Making a sample is an essential first step for each season, and is generally doable even with limited resources. However, taking that sample up to and through production requires some prep work both pre and post sampling.
Before your sample, there are some key steps you can take early on to set yourself up for success- which will in turn lead to better deliveries and happier retailers.
• It all starts with proper patterning. Take the time to true your seams and run those quick pattern shape tests to get a good idea if your sample will work before cutting and sewing.
• Only use fabrics or trims that are from a reliable wholesale source.
• Know your calendar and meet those deadlines. Make sure your calendar clearly marks when you need to order your fabric with plenty of time for the worst-case scenarios, give your maker all the time than they ask for to complete the project, and remember to pad each deadline for shipping and mistakes.
• Figure out your costing for the garment early. Start with what your selling price is, then work backwards. This should tell you how much your fabric can cost, and also how complicated you can get in your construction.
Once your sample is complete, there is no time to waste in getting it ready for production! Passing your project off to a factory can be intimidating and it is best to make as many decisions early and prepare your style for production before your sales are in.
Pre-production work can be done in six basic steps:
- Fit your garment. This is a critical first step. Find a fit model that is you’re target customer’s average body shape within your sample size. Fit the garment on that model, then fit the same garment of other people who consider themselves that same size. Generally you should find the same comments ring true in each fitting- and if not, take another look at that fit change.
- Correct your pattern and test it for perfection. This might happen more than one time. Once your pattern is corrected, make another sample and refit. Repeat as many times as needed in order to get a correctly fitting garment.
- Keep your tech pack and cutter’s must up to date and review the seams, stitching and extra notes you may add to have the confidence that the producer will understand each detail. Also, make your tech pack easy to read, factories may not take the time to figure out a puzzle of a tech pack, which leaves you vulnerable to mistakes.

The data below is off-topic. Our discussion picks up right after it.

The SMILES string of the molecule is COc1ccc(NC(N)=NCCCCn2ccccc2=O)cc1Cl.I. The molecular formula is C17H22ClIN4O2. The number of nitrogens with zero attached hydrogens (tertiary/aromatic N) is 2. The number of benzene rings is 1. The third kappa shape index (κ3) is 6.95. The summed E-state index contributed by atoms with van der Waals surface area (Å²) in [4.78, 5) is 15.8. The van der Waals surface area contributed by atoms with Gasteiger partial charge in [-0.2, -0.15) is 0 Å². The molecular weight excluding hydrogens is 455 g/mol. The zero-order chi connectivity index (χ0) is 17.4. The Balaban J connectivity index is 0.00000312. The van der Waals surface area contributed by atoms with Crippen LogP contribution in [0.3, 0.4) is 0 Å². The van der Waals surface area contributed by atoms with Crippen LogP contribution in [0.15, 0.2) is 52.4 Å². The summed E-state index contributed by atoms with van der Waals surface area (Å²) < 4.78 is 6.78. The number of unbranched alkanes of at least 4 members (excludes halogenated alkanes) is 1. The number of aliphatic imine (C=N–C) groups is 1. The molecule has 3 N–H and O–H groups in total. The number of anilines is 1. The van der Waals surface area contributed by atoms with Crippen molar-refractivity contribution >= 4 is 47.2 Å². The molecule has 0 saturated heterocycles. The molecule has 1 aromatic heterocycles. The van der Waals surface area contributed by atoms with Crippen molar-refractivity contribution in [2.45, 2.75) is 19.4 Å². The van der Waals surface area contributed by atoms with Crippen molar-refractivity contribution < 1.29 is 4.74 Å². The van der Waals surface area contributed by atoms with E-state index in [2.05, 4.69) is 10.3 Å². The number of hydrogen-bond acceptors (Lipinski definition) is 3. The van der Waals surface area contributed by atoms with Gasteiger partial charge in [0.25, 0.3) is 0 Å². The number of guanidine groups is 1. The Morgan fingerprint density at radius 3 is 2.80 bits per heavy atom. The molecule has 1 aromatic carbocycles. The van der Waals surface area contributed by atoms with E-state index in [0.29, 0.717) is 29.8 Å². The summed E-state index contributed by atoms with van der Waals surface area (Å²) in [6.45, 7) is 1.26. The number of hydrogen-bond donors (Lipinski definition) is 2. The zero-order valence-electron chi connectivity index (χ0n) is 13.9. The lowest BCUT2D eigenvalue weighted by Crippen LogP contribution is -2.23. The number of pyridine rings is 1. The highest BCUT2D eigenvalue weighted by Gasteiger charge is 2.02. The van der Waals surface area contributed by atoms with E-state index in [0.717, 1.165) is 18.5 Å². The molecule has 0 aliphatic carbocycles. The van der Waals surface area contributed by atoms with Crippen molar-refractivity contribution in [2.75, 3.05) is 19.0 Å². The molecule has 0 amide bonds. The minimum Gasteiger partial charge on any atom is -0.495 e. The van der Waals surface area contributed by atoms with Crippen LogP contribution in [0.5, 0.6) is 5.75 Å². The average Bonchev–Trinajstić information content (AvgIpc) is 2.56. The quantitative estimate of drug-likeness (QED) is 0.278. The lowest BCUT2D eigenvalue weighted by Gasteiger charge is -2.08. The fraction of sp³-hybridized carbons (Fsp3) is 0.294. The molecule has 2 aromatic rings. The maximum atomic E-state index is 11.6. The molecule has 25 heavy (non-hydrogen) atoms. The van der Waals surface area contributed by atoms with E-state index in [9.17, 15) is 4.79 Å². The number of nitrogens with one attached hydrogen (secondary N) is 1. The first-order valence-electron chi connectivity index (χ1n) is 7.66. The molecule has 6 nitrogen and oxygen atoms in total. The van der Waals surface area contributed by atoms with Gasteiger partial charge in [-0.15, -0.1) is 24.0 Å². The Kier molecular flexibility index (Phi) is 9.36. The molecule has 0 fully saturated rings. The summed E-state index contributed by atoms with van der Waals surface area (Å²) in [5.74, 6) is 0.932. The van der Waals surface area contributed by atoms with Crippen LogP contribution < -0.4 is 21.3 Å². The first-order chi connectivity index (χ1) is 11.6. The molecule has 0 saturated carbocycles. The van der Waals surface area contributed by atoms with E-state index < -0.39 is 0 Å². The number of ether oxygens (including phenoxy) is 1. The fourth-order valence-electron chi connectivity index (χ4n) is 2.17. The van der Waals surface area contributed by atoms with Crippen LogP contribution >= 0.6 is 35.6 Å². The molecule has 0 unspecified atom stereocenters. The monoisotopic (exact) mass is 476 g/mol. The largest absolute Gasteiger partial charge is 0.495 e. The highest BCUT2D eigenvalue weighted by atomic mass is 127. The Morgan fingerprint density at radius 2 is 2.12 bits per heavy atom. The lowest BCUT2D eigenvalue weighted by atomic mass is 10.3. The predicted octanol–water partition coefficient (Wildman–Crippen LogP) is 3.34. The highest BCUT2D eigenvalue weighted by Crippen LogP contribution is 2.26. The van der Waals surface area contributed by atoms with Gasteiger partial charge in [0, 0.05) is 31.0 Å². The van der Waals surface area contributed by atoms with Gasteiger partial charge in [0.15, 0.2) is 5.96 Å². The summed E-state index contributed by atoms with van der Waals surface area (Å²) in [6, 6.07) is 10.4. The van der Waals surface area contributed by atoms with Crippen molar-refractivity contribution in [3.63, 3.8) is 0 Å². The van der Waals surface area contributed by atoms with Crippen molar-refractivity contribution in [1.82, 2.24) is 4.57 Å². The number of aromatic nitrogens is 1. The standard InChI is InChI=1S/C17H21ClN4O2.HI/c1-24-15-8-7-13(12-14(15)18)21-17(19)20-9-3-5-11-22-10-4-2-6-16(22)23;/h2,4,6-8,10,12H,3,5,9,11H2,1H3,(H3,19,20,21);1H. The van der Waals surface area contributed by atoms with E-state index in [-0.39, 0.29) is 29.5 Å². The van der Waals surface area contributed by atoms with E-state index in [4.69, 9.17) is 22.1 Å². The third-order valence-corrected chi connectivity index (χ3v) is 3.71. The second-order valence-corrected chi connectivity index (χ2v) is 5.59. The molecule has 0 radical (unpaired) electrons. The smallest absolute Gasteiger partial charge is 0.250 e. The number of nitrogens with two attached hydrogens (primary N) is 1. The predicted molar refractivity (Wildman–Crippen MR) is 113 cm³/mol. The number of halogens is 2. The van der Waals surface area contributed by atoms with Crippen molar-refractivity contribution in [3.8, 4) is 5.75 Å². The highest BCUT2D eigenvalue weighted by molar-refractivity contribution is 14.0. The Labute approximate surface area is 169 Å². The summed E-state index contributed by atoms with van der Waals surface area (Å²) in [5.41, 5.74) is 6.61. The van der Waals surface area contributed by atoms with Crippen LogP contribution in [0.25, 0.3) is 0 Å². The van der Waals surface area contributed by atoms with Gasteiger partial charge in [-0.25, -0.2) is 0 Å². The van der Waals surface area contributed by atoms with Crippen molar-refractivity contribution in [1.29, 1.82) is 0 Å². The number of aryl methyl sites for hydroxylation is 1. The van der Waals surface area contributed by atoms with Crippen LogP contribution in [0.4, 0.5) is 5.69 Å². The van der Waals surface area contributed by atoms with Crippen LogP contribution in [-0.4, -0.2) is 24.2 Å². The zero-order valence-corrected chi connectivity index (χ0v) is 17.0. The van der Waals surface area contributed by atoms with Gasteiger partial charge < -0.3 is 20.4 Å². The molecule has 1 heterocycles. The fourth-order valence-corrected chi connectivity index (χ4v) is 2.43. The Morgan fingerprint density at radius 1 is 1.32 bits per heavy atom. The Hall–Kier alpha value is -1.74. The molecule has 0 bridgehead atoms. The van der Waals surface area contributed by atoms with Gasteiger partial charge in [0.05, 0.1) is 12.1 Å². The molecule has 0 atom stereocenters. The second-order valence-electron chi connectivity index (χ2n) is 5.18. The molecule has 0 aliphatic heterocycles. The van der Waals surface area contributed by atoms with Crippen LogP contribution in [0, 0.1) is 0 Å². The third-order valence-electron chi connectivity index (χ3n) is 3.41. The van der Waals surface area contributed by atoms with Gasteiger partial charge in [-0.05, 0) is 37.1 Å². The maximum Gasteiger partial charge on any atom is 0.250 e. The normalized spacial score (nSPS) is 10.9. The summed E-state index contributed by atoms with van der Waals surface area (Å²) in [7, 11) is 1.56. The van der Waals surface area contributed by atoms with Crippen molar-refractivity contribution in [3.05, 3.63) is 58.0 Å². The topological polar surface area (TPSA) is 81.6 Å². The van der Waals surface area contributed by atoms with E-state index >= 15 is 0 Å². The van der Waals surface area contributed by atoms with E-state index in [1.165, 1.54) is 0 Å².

- Grade your pattern. On your tech pack, you should include a grading chart. This is the page you should pass to your grader and is a chart of how much your key measurements will go up or down in grading for each size. Your sample size should be marked as Zero, then as your size goes up and down, indicate the size change with a plus/minus number in inches. It is a good idea to sample each size to ensure you’re happy with your grading.
- Create a marker– a good marker can make or break your success financially; many yards of fabric can be lost with a bad layout. Having a marker made is generally simple and fairly inexpensive. It is very important to be clear about what pattern pieces are in which fabrics and interfacings AND your fabric’s cuttable widths.
- Make sure you have a sew-by sample to give to the factory to follow that is 100% correct. Giving a factory a sample that is not correct will very often result in your whole production looking exactly like that sample- even if your tech pack indicates differently.
Being thorough in your prep work will pave the way to a smooth production and a happy relationship with your factory. Taking the time to set up your processes in each stage of your product’s creation will lead to the success in the next!